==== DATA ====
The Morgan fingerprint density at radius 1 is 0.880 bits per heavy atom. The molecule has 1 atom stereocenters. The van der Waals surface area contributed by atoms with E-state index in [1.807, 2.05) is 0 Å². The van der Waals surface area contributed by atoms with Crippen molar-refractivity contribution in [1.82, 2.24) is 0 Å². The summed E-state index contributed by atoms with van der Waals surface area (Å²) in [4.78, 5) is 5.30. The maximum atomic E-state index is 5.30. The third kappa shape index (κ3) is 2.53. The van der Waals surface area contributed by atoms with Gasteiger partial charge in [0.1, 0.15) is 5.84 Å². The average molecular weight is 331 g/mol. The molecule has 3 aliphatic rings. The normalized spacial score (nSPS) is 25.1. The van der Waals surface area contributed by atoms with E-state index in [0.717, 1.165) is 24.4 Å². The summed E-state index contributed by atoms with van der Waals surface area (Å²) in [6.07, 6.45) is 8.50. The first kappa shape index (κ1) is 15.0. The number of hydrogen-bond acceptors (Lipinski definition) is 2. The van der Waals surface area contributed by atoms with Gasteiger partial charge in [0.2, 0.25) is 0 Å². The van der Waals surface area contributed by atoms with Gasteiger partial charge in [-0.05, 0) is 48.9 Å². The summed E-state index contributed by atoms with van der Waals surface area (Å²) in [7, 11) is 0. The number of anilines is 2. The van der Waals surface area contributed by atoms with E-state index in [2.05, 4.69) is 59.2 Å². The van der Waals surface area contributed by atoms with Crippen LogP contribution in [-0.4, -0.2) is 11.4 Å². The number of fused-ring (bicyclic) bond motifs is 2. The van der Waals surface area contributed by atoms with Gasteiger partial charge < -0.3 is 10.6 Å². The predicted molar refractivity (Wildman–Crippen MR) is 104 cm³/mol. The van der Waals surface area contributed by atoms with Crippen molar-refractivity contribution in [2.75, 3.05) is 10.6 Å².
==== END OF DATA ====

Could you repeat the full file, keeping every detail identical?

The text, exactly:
The Morgan fingerprint density at radius 1 is 0.880 bits per heavy atom. The molecule has 1 atom stereocenters. The van der Waals surface area contributed by atoms with E-state index in [1.807, 2.05) is 0 Å². The van der Waals surface area contributed by atoms with Crippen molar-refractivity contribution in [1.82, 2.24) is 0 Å². The summed E-state index contributed by atoms with van der Waals surface area (Å²) in [4.78, 5) is 5.30. The maximum atomic E-state index is 5.30. The third kappa shape index (κ3) is 2.53. The van der Waals surface area contributed by atoms with Gasteiger partial charge in [0.1, 0.15) is 5.84 Å². The average molecular weight is 331 g/mol. The molecule has 3 aliphatic rings. The normalized spacial score (nSPS) is 25.1. The van der Waals surface area contributed by atoms with E-state index in [0.717, 1.165) is 24.4 Å². The summed E-state index contributed by atoms with van der Waals surface area (Å²) in [6.07, 6.45) is 8.50. The first kappa shape index (κ1) is 15.0. The number of hydrogen-bond acceptors (Lipinski definition) is 2. The van der Waals surface area contributed by atoms with Gasteiger partial charge in [0.2, 0.25) is 0 Å². The van der Waals surface area contributed by atoms with Gasteiger partial charge in [-0.05, 0) is 48.9 Å². The summed E-state index contributed by atoms with van der Waals surface area (Å²) in [7, 11) is 0. The number of anilines is 2. The van der Waals surface area contributed by atoms with E-state index in [2.05, 4.69) is 59.2 Å². The van der Waals surface area contributed by atoms with Crippen LogP contribution in [-0.4, -0.2) is 11.4 Å². The number of fused-ring (bicyclic) bond motifs is 2. The van der Waals surface area contributed by atoms with Gasteiger partial charge < -0.3 is 10.6 Å². The predicted molar refractivity (Wildman–Crippen MR) is 104 cm³/mol. The van der Waals surface area contributed by atoms with Crippen molar-refractivity contribution in [2.75, 3.05) is 10.6 Å².